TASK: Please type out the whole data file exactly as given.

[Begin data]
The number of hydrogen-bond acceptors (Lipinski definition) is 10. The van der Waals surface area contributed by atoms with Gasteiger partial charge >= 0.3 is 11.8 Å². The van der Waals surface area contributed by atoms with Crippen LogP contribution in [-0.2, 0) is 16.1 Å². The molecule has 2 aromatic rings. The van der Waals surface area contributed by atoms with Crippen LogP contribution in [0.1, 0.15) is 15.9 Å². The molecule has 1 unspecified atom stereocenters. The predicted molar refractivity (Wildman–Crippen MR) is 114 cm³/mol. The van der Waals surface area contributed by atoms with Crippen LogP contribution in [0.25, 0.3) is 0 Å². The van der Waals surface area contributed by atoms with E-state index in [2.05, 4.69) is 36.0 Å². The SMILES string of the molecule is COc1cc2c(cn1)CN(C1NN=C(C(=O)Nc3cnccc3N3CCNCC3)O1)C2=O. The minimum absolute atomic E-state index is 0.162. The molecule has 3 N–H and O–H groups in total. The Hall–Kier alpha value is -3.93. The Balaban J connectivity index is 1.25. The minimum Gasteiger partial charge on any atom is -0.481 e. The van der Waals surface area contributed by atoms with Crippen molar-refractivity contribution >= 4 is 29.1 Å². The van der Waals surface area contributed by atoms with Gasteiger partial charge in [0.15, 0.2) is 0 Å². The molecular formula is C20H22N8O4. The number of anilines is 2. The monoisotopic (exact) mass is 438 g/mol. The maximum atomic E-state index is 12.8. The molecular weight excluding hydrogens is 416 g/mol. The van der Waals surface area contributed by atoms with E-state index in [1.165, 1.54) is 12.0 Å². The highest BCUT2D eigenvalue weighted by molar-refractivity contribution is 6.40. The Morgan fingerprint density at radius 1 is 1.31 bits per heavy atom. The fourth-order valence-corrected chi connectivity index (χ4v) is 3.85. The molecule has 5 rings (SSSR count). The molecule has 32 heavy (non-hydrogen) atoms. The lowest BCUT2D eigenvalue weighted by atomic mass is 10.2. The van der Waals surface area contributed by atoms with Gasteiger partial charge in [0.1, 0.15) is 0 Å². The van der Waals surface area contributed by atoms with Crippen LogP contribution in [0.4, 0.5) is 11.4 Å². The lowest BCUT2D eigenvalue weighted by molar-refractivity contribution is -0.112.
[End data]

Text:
The number of hydrogen-bond acceptors (Lipinski definition) is 10. The van der Waals surface area contributed by atoms with Gasteiger partial charge >= 0.3 is 11.8 Å². The van der Waals surface area contributed by atoms with Crippen LogP contribution in [-0.2, 0) is 16.1 Å². The molecule has 2 aromatic rings. The van der Waals surface area contributed by atoms with Crippen LogP contribution in [0.1, 0.15) is 15.9 Å². The molecule has 1 unspecified atom stereocenters. The predicted molar refractivity (Wildman–Crippen MR) is 114 cm³/mol. The van der Waals surface area contributed by atoms with Crippen LogP contribution in [0.25, 0.3) is 0 Å². The van der Waals surface area contributed by atoms with E-state index in [2.05, 4.69) is 36.0 Å². The SMILES string of the molecule is COc1cc2c(cn1)CN(C1NN=C(C(=O)Nc3cnccc3N3CCNCC3)O1)C2=O. The minimum absolute atomic E-state index is 0.162. The molecule has 3 N–H and O–H groups in total. The Hall–Kier alpha value is -3.93. The Balaban J connectivity index is 1.25. The minimum Gasteiger partial charge on any atom is -0.481 e. The van der Waals surface area contributed by atoms with Crippen molar-refractivity contribution >= 4 is 29.1 Å². The van der Waals surface area contributed by atoms with Gasteiger partial charge in [0.15, 0.2) is 0 Å². The molecular formula is C20H22N8O4. The number of anilines is 2. The monoisotopic (exact) mass is 438 g/mol. The maximum atomic E-state index is 12.8. The molecular weight excluding hydrogens is 416 g/mol. The van der Waals surface area contributed by atoms with E-state index in [1.165, 1.54) is 12.0 Å². The highest BCUT2D eigenvalue weighted by molar-refractivity contribution is 6.40. The Morgan fingerprint density at radius 1 is 1.31 bits per heavy atom. The fourth-order valence-corrected chi connectivity index (χ4v) is 3.85. The molecule has 5 rings (SSSR count). The molecule has 32 heavy (non-hydrogen) atoms. The lowest BCUT2D eigenvalue weighted by atomic mass is 10.2. The van der Waals surface area contributed by atoms with Gasteiger partial charge in [0.1, 0.15) is 0 Å². The van der Waals surface area contributed by atoms with Crippen LogP contribution in [0.4, 0.5) is 11.4 Å². The lowest BCUT2D eigenvalue weighted by molar-refractivity contribution is -0.112.